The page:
CXOFiles No.3 Marcia Flaherty: Vetting Business Opportunities at Riverside Radiology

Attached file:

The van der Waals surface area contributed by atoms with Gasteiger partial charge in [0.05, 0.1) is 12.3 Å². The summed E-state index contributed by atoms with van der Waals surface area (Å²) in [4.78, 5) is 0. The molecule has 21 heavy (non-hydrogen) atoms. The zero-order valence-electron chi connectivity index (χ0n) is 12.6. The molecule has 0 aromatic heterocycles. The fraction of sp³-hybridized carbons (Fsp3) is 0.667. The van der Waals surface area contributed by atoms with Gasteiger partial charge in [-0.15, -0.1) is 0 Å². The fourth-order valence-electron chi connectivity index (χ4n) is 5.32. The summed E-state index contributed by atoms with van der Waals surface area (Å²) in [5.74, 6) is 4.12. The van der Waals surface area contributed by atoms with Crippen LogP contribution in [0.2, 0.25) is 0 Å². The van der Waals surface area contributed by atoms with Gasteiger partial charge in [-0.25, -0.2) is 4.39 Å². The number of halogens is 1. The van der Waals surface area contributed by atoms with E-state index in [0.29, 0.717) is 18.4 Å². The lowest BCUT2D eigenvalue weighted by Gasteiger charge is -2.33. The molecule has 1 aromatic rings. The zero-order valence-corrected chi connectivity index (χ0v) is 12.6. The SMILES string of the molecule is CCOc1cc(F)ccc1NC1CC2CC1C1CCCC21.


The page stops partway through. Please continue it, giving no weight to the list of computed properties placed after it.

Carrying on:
Many business opportunities for radiology groups become mired in an inability to act in the private practice sector. In order to explore the dynamics that facilitate entrepreneurial action within radiology practices, identified a practice that has successfully developed several new service lines in the past five years: Riverside Radiology Associates in Columbus, Ohio, a soon-to-be 60-radiologist practice, officially founded in 1980, but with roots that go back many years. Not only does RRA operate a successful full-service outpatient imaging center and interventional office, it has developed an information technology service and a brand-new teleradiology business, and also provides billing for some clients. We explored the process by which RRA assesses new business opportunities with Marcia Flaherty, who has served as practice CEO for seven years. Tell us about some of the most successful new service lines and delivery models RRA has developed over the past five years?  FLAHERTY: Key areas have been Premier Medical Imaging, a multimodality outpatient imaging center with interventional services; COPS, our technology company; and, currently we are starting up our own internal nighthawk service. COPS stands for Central Ohio PAC System. It’s a technology company. We provide PACS services for a number of physician practices and hospitals. We utilize the Fuji Synapse system, and we also have a voice recognition system, Power Scribe. That technology infrastructure allows us to provide these services. We started providing services to a hospital that did not have PACS and were able to convert them into our system and changed their turnaround from days to literally hours. Everything now is done within 24 hours or less. We are able to create a very efficient environment. We also provide PACS for a number of the physician practices where we read studies, and an example is a large orthopedic practice that has a couple of magnets and CR. They needed a PACS product to support their imaging services, so we, on a per-click basis, lease them out PACS and store their images. Before we get into the method of vetting new opportunities, would you provide some background on how the group is governed?  FLAHERTY: Our Board of Directors is comprised of all shareholders and those on a partnership path. New physicians immediately become members of the Board and are involved in the discussions of the group. Our Executive Committee (EC) is comprised of seven physicians, who represent specific areas of subspecialization, as well as our officers. We have four committees that report to the EC, and we try to get each Board member on at least one committee. These include the Operations Committee, which focuses on scheduling, recruitment, and information technology; the Finance Committee, which reviews financial details and oversees our billing company and managed care initiatives; the Professional Relations Committee—this committee along with the EC are elected committees—that deals with areas of professionalism and work-life issues, setting the standard for professional behavior and dealing with flexible scheduling models and reduced partnership options; and, the Business Development Committee, which reviews all business opportunities and in-depth business plans. Each committee makes recommendations to the EC, and the EC reviews and acts on the committees’ recommendations, then moves appropriate items on to the board for review and action. How are new opportunities presented to the group? FLAHERTY: As described above, the Business Development Committee conducts due diligence on all new opportunities and makes recommendations to the EC for their review, and then each opportunity is passed onto the Board of Directors for review and action. There is a lot of work involved in the process. We go through a fairly extensive review process for opportunities. Most due diligence is done by internal resources. We have four key areas in our management: we have our technology, which is a huge area, we have a business development area, which includes our marketing and sales, we have an executive director of business development, and we also have a manager of operations. So that group is very much involved. They also developed our billing operation for some of our imaging pieces, so that group is very involved in new business development and bringing it on board. Then we have our clinical operations, which is our imaging center and our interventional office, and finally we have corporate services, which includes finance, purchasing, HR, accounting, the whole nine yards. But business development is one of our four key areas of management within our practice. RRA has been a trailblazer in the outpatient world, most notably in outpatient interventional radiology and women’s imaging. How does the group sidestep the inertia trap to move quickly on new opportunities? FLAHERTY: Our governance structure affords for appropriate review and movement of recommendations. We have a defined process for reviewing new opportunities, and business development is one of four key areas of focus in our management structure. How much time is devoted to business development? Is it valued by the group? FLAHERTY: The Business Development Committee meets monthly to review details of opportunities and the Executive Committee meets weekly: these physicians are intimately involved in our business development opportunities. We have an executive director of business development and an operations manager of business development. This dedicated management structure provides the support to appropriately review and address all opportunities, and then to operationalize the business. What is the role of the CEO in orchestrating the continuous change necessary to stay on the cutting edge? FLAHERTY: Supporting the governance structure and developing the management expertise for our practice opportunities are key areas for focus. It’s my responsibility to facilitate this partnership and excellence in the governance and management aspects of the practices. We plan an annual meeting each April where we review our goals and strategic direction and spend a significant part of Saturday in dialogue as a Board of Directors on discussions of these matters. We also held a retreat this year in January, engaging Dr. Lawrence Muroff to review and provide feedback on our practice structure and business development opportunities. He had some excellent recommendations, many of which we have implemented. We are planning something similar for next year. Could you expand on the challenge of developing the management expertise? For instance, do you have a process by which you develop this expertise internally? FLAHERTY: One of the critical factors is finding the right people in an organization and putting those people in the right roles. That is something we spend a lot of time doing. We also want to grow people in our organization. We’ve seen a lot of internal growth in our management team from folks who’ve joined our organization. We are able to provide them with more tools and more education and give them opportunities to seek more knowledge and really grow internally in the organization, and that’s been something that has been very rewarding to watch. Our practice is built upon the theme of partnership and the relationship between our physician owners and our staff exemplifies this partnership in a significant way. It is this focus that we all work in tandem to permeate throughout our organization. As management and staff, we have the utmost respect and admiration for our physician’s expertise—they are amazingly talented and dedicated to their patients and referring physicians—and we as staff aspire to provide the same level of commitment to advancing the business. People are here because they love working with this group and they love the reputation and the work that is done in this group, and I guess a lot of people in health care are really driven by being part of that process. So looking at the management group, the tone for the organization is set by the expectations that the physicians have of themselves. A key component to keeping this focus is that our President, Dr. Mark Alfonso. And the other members of our Executive Committee are very business savvy, respectful, and genuinely nice people to work with. This really sets the tone for the practice. Are there any particular tools or techniques that you use as CEO to identify opportunities internally? FLAHERTY: We have a specific process that involves several steps: Main question: How does each opportunity fit our strategic direction and goals? A rigorous financial review process that includes review of the impact on all areas of the practice; Determine what will be required to operationalize this opportunity; and, How will we be able to improve the health status of patients served? Our approach has been one of seeking to develop key alliances and partnerships with health systems and physician practices. We have a significant business and technology infrastructure, and we attempt to see how we can utilize this structure to better support hospitals and physicians, including other radiologists. In addition to high quality, subspecialty radiology, we believe this infrastructure is key to developing and enhancing the imaging business and is a unique value that we bring to each opportunity. We have a particular process for doing the proforma and have developed and honed that for what we are looking at based on our business model. We do have computerized software processes. Are there sources of information that you use to identify opportunities externally? FLAHERTY: We do have an interest in how others are addressing similar situations and seek to understand trends and best practices. We review information from the trade journals, the Advisory Board, and SG2 reports. The key responsibility for our business development initiative is to apply these to our market region and business model. Has the practice ever regretted missing the boat on an opportunity? If so, what was the lesson learned? FLAHERTY: I am not sure if I would describe this as missing the boat, but I will describe a lesson we learned several years ago. We strive to develop our business based on a partnership mindset. We were put in a position once of being pitted against another group based on the actions of a hospital. We learned that we did not want to fall into that position again: it has the potential to damage relationships with those that we want to partner with, and while we are a very competitive practice in our approach to our business plans, at the end of the day, if something makes good business sense, we don’t want to be in a position of having created “bad blood” between our practice and another practice. It serves no purpose for either party, but sometimes these incidents can stand in the way of greater success for both parties. The other thing that we have learned is that our group by virtue of our size and business structure can be seen as threatening or adversarial. We believe our present and future success, and that of those we partner with, is based on the premise of development of mutually beneficial relationships. We are trying to learn how to be more effective in conveying and acting on this message. How has the DRA affected the role of the CEO in vetting new business opportunities? FLAHERTY: While the DRA has had some impact on our practice, we have also been cognizant of the vagaries of the federal government and other payers on the impact of reimbursement, particularly technical revenue in our owned imaging operations. However, our business model has been built on diverse and specialized services that are not necessarily or significantly impacted by this force. The information technology company is a piece that is not impacted. It’s a different type of revenue stream. We do some billing for some other folks. We have revenue that comes into our practice that is not dependent on professional or technical reimbursement, and that is more dependent on businesses that do not waver with the federal government’s whims. Teleradiology really is an exciting business for us. We have provided 24 x7 coverage here at Riverside internally for about 10 years. And we will continue to do that. We have several physicians in our group who are totally dedicated to providing that service, and we have operated like that for some time. Now, we have developed a parallel service of physicians that will be reading for all of the outside hospitals, and we’ve had a few other groups talk to us about providing the service for their group. Another hospital has talked with us about providing service for their hospital, and really, it is structured to be able to provide final reads. We are not looking to be nationwide in this, we are looking to provide a regional service that supports radiology and hospitals. We haven’t really promoted it, but as people are learning that we are looking at that, radiologists who are faced with coming in after paying fees to a nighthawk—and they still have to read out cases—are realizing that there has got to be a better way to do this. That is where the partnerships we have with others are going to be instrumental in that business. We aren’t setting out to make that a huge operating arm, but it is something we will do as long as we have physicians who are interested in providing that service.